Desperate to stand out, competing against other college students for a job, he prepared his presentation. Suddenly his laptop crashed and all his files became unrecoverable. Kabir lost everything. Her situation went from hopeful to desperate. His job prospects disappeared. He went down a spiral of thought – “there is no point in living” – and contemplated suicide.
Somehow, in the divine moment of God, Aarav, a Christian, was participating in a Digital Outreach Day celebrated in a remote area (a predominantly Hindu and Muslim part of South Asia). Aarav was nervous, but full of faith. With terrible connectivity to the Internet, the group had leased a temporary broadband connection, relying on God to give them a bandwidth window to spread the Gospel digitally to their friends. “Lord, who do you want me to send this video to?” Aarav prayed.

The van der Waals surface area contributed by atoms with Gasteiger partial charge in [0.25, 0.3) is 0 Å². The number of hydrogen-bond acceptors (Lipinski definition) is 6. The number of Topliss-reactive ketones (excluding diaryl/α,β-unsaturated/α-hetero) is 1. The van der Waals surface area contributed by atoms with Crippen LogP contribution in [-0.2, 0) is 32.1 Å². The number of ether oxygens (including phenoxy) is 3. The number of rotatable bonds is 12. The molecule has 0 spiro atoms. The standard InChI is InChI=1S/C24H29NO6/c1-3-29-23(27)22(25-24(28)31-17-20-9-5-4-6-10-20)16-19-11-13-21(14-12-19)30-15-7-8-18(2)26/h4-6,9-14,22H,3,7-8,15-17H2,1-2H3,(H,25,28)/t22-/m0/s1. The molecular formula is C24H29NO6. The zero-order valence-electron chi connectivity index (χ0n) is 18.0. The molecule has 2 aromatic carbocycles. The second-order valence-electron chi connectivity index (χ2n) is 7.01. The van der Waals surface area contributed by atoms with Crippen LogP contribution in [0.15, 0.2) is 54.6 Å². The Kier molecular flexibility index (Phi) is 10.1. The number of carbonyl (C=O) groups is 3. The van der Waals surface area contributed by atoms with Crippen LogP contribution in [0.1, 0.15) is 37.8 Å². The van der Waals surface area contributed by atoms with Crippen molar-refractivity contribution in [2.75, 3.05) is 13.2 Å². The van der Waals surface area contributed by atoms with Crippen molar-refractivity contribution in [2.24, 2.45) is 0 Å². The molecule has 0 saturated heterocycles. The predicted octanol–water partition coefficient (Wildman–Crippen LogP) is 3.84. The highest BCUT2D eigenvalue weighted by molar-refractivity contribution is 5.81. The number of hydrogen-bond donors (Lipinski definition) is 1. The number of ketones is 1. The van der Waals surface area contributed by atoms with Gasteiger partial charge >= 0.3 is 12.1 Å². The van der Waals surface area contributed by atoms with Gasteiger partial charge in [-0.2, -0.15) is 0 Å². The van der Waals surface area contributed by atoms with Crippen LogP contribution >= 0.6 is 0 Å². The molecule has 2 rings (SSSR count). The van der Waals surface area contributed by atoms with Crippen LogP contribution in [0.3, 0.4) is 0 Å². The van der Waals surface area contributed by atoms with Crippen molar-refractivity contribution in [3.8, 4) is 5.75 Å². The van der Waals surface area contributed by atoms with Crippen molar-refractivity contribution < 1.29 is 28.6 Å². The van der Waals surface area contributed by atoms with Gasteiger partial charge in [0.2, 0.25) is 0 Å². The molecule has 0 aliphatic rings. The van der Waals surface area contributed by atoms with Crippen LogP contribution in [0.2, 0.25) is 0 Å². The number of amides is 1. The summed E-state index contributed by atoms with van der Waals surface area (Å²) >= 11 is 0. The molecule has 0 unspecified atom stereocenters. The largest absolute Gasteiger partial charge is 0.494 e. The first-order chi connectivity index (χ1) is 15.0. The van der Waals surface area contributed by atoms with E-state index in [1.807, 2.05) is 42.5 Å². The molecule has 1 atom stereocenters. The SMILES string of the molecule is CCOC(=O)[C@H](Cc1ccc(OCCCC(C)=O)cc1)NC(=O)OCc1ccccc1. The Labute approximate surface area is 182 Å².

Aarav sent Kabir the evangelistic video Falling Plates . Kabir watched the video, particularly hit by one of the scenes showing a drain on the laptop battery at 0%. This deeply connected with him in his time of need. Soon the scene changed and the battery charge began to increase. He made the connection that Jesus could be the hope in his life.
Aarav continued the conversation. He then used the God Tools application to send a short presentation of the Gospel to Kabir so he could learn what it would mean to know and follow Jesus. After much on and on about a messaging application, Kabir replied, “I prayed to receive Christ!” Kabir is now involved in a Bible study with Aarav and is growing in the Lord. (He also found a better job.)
The story of Kabir and Aarav shows just one example of how the gospel can be shared in the hardest-to-reach places through digital strategies such as Falling Plates , events such as Digital Scope Day, and applications like God Tools. Stories like these excite me about the future of ministry.